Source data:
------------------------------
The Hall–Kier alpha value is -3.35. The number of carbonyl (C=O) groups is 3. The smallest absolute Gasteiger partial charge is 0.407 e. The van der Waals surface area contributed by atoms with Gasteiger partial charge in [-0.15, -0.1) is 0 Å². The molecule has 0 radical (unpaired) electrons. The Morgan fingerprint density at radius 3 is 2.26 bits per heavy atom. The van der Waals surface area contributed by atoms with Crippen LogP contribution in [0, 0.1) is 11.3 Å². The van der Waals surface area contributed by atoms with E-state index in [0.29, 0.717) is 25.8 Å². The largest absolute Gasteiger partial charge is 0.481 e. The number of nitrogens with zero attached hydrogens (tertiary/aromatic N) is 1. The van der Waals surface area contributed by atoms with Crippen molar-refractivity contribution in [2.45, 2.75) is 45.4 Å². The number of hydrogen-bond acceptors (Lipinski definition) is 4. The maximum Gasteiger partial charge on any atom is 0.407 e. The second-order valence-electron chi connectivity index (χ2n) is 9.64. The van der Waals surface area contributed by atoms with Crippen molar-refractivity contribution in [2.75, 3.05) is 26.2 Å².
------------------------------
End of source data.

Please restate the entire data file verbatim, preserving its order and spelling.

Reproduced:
The Hall–Kier alpha value is -3.35. The number of carbonyl (C=O) groups is 3. The smallest absolute Gasteiger partial charge is 0.407 e. The van der Waals surface area contributed by atoms with Gasteiger partial charge in [-0.15, -0.1) is 0 Å². The molecule has 0 radical (unpaired) electrons. The Morgan fingerprint density at radius 3 is 2.26 bits per heavy atom. The van der Waals surface area contributed by atoms with Crippen LogP contribution in [0, 0.1) is 11.3 Å². The van der Waals surface area contributed by atoms with E-state index in [0.29, 0.717) is 25.8 Å². The largest absolute Gasteiger partial charge is 0.481 e. The number of nitrogens with zero attached hydrogens (tertiary/aromatic N) is 1. The van der Waals surface area contributed by atoms with Crippen molar-refractivity contribution in [2.45, 2.75) is 45.4 Å². The number of hydrogen-bond acceptors (Lipinski definition) is 4. The maximum Gasteiger partial charge on any atom is 0.407 e. The second-order valence-electron chi connectivity index (χ2n) is 9.64. The van der Waals surface area contributed by atoms with Crippen molar-refractivity contribution in [2.75, 3.05) is 26.2 Å².